Your FIRST Medium Format Camera

Discussion in 'Medium Format Cameras and Accessories' started by Michel Hardy-Vallée, Jun 29, 2005.

  1. Michel Hardy-Vallée

    Michel Hardy-Vallée Membership Council

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    OK, so we've known what were our first 35mm cameras, but what about your first MF camera? How did you came there? Was it a speed bump from 35mm? Or was it simply that in those days photography meant rollfilm? Was it because you became a professional, or because you were dying to try it?

    I started with a bakelite folder this spring, a Soho cadet with one shutter speed and four apertures, that I got while searching for a TLR. It eventually convinced me to buy a Yashica-D. For me, the object of the quest was the TLR, but it showed me on the way how great it is to have a bigger negative . Now I'm shooting with it much more than my SLR, so much that I am now seeing 35mm in a different light, and might come back to it with a different approach.

    But there's nothing like licking your roll once it's exposed!
     
  2. David A. Goldfarb

    David A. Goldfarb Moderator Staff Member

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    Pentacon 6. In Poland in 1989, it was a more discreet camera for street shooting than my Canon F-1N, because it was more common over there.
     
  3. roteague

    roteague Member

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    I had a Yashica Mat 124G. I got it for $75 (I was living in Germany at the time), which is the only reason I bought it. I used it for a few years, but I'm not real fond of the square format. After that I got into 4x5, so I never bought another MF camera.
     
  4. medform-norm

    medform-norm Member

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    Era Box, bought in Munich at 15 y.o. in the eighties in an antique camera store. Thought it would be a different experience in way of handling the camera, compared to what I had then.

    No wait, when way younger (5 y.o.), dad bought a toy camera, light blue and square, took 120 roll film. Could have been a Vredeborgh.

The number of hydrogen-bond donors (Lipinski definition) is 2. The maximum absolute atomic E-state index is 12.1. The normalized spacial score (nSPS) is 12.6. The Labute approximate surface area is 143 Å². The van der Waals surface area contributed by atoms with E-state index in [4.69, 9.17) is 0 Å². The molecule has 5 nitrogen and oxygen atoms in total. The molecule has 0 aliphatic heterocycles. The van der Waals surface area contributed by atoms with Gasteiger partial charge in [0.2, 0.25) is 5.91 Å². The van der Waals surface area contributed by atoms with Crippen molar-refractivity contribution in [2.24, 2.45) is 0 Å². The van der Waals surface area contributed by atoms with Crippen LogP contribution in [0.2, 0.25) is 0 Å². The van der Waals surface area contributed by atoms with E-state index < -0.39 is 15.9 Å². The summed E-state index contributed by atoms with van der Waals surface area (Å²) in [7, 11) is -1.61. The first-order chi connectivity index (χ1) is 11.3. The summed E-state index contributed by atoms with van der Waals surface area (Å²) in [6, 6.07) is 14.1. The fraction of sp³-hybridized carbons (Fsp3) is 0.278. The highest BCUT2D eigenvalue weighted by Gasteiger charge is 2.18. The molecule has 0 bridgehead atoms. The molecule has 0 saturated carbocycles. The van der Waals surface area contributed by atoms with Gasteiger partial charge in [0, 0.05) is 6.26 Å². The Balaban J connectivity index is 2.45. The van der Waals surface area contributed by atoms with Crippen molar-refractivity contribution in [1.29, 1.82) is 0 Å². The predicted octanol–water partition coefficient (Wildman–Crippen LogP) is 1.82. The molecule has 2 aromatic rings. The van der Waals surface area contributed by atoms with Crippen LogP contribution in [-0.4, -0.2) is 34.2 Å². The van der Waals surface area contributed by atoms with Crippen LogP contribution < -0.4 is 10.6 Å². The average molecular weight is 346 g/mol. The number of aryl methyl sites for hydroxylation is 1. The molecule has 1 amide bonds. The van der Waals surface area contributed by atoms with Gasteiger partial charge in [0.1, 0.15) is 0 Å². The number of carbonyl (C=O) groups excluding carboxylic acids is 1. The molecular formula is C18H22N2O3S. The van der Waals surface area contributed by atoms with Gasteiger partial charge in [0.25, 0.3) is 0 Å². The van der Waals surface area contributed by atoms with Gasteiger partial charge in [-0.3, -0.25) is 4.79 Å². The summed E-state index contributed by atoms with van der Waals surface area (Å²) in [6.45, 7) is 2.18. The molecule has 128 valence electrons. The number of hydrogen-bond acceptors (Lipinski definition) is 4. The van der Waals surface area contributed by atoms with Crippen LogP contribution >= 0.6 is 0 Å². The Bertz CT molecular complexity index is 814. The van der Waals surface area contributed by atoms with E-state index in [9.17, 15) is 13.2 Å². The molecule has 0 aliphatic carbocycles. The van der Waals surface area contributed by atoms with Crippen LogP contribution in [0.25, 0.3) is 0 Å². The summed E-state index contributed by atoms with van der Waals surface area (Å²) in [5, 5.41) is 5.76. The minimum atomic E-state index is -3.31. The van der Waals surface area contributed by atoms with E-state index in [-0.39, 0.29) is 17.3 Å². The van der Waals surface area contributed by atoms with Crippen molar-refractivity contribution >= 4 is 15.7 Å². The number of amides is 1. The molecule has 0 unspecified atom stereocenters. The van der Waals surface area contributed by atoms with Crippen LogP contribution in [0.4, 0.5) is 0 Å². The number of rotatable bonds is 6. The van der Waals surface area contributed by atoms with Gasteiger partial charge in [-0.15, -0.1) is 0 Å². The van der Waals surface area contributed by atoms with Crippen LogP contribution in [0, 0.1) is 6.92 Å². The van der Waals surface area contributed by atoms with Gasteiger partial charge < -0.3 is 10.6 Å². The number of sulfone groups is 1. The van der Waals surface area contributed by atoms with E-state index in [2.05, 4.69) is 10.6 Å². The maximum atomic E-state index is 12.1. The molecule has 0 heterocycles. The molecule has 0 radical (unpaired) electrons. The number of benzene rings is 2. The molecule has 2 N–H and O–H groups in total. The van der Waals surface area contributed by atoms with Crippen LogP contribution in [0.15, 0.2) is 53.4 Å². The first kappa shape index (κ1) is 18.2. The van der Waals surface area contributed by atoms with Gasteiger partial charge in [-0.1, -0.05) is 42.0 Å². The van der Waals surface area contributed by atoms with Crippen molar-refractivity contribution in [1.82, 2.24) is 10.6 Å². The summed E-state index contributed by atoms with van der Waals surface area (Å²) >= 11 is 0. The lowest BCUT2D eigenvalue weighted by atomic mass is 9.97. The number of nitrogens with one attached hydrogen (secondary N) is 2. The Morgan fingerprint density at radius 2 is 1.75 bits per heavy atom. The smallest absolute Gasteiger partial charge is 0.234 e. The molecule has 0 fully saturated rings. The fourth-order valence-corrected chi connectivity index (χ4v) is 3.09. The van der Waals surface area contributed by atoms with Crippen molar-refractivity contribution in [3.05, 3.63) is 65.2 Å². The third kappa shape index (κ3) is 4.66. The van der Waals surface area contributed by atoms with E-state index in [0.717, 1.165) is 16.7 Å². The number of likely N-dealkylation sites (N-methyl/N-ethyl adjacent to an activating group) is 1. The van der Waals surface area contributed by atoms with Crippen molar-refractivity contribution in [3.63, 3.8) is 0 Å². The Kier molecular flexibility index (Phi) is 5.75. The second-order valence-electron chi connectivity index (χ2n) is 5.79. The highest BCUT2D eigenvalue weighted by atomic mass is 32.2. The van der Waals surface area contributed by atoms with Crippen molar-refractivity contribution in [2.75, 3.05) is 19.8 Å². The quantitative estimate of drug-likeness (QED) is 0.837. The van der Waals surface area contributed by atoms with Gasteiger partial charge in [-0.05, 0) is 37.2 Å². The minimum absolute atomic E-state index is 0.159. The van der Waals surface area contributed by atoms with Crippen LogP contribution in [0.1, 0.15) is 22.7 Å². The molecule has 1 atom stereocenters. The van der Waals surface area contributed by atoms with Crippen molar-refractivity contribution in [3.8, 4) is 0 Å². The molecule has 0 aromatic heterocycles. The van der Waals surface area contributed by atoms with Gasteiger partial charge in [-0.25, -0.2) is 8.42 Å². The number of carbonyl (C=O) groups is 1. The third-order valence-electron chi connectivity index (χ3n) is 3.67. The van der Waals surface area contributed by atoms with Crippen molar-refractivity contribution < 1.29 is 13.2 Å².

Norm-1

    Kodak Brownie box, given to me by Norm-1 when we just met. It just seemed one other fun thing to do together. Now look what happened. Our place is swarming with the stuff - it settles in all corners, like dust.
    Norm-2
     
    Last edited by a moderator: Jun 29, 2005
  5. eric

    eric Member

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    Rollieflex from the Chelsea Flea Market on 23rd. I loved that thing.
     
  6. Magnus W

    Magnus W Member

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    I was working with Pentax 6x7's at the time (1983), but didn't own the cameras, they belonged to the company. I wanted to try MF more on the hobby side and was actually looking for a used P6x7 equipment. Then one day my boss told me of a really sweet deal on a Hasselblad set for sale. I went with him to the shop that were selling, and came home with a 500el/m, a C60/3.5 T*, a C150/4 T*, 2 a12 backs, and some bits and bobs. Everything in as-new condition and in original boxes, and at a ridiculously low price. I loved this equipment, it travelled with me all over Europe, from Athens to Reykjavik.

    I had the set for ten years but eventually sold it. This might have been the most regretted thing I have ever done, so a while ago I bought a new set, not as cheap, not as new, but new and cheap enough. And I am once more a happy Hassy owner.

    -- MW
     
  7. Jim Charles

    Jim Charles Member

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    Hasselblad 500 c/m. Parents bought it for a Christmas present this past year. Once I found out that Bronica was being discontinued, I ditched that idea and after seeing someone selling a hassy on another board in chrome with a chrome lens, I fell in love. Why square and not rectangle? (I was going for a Bronica GS-1 since it was lighter than a Mamiya RB67) I like not having to rotate the camera. I also like square prints.